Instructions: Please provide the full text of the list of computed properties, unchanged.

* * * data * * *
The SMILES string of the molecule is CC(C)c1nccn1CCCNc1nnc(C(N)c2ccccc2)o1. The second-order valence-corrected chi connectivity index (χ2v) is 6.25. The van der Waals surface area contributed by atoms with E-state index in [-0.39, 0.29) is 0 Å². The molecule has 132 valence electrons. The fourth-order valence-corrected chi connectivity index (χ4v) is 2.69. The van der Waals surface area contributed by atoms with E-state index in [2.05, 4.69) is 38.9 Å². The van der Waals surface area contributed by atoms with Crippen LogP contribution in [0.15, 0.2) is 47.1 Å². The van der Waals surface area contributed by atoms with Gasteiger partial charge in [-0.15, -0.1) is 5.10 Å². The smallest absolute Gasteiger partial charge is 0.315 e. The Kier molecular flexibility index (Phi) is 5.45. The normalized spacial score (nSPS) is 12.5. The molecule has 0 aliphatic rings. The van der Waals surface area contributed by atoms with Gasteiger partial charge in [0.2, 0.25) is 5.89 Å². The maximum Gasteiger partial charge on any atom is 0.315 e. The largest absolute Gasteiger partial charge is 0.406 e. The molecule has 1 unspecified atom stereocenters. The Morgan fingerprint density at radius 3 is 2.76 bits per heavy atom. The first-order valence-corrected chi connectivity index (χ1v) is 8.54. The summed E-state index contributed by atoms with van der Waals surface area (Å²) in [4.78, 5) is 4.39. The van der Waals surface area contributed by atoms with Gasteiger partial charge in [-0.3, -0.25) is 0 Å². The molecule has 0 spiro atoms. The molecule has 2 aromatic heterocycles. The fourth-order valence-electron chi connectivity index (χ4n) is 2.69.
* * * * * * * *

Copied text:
The SMILES string of the molecule is CC(C)c1nccn1CCCNc1nnc(C(N)c2ccccc2)o1. The second-order valence-corrected chi connectivity index (χ2v) is 6.25. The van der Waals surface area contributed by atoms with E-state index in [-0.39, 0.29) is 0 Å². The molecule has 132 valence electrons. The fourth-order valence-corrected chi connectivity index (χ4v) is 2.69. The van der Waals surface area contributed by atoms with E-state index in [2.05, 4.69) is 38.9 Å². The van der Waals surface area contributed by atoms with Crippen LogP contribution in [0.15, 0.2) is 47.1 Å². The van der Waals surface area contributed by atoms with Gasteiger partial charge in [-0.15, -0.1) is 5.10 Å². The smallest absolute Gasteiger partial charge is 0.315 e. The Kier molecular flexibility index (Phi) is 5.45. The normalized spacial score (nSPS) is 12.5. The molecule has 0 aliphatic rings. The van der Waals surface area contributed by atoms with Gasteiger partial charge in [0.2, 0.25) is 5.89 Å². The maximum Gasteiger partial charge on any atom is 0.315 e. The largest absolute Gasteiger partial charge is 0.406 e. The molecule has 1 unspecified atom stereocenters. The Morgan fingerprint density at radius 3 is 2.76 bits per heavy atom. The first-order valence-corrected chi connectivity index (χ1v) is 8.54. The summed E-state index contributed by atoms with van der Waals surface area (Å²) in [4.78, 5) is 4.39. The van der Waals surface area contributed by atoms with Gasteiger partial charge in [-0.3, -0.25) is 0 Å². The molecule has 0 spiro atoms. The molecule has 2 aromatic heterocycles. The fourth-order valence-electron chi connectivity index (χ4n) is 2.69.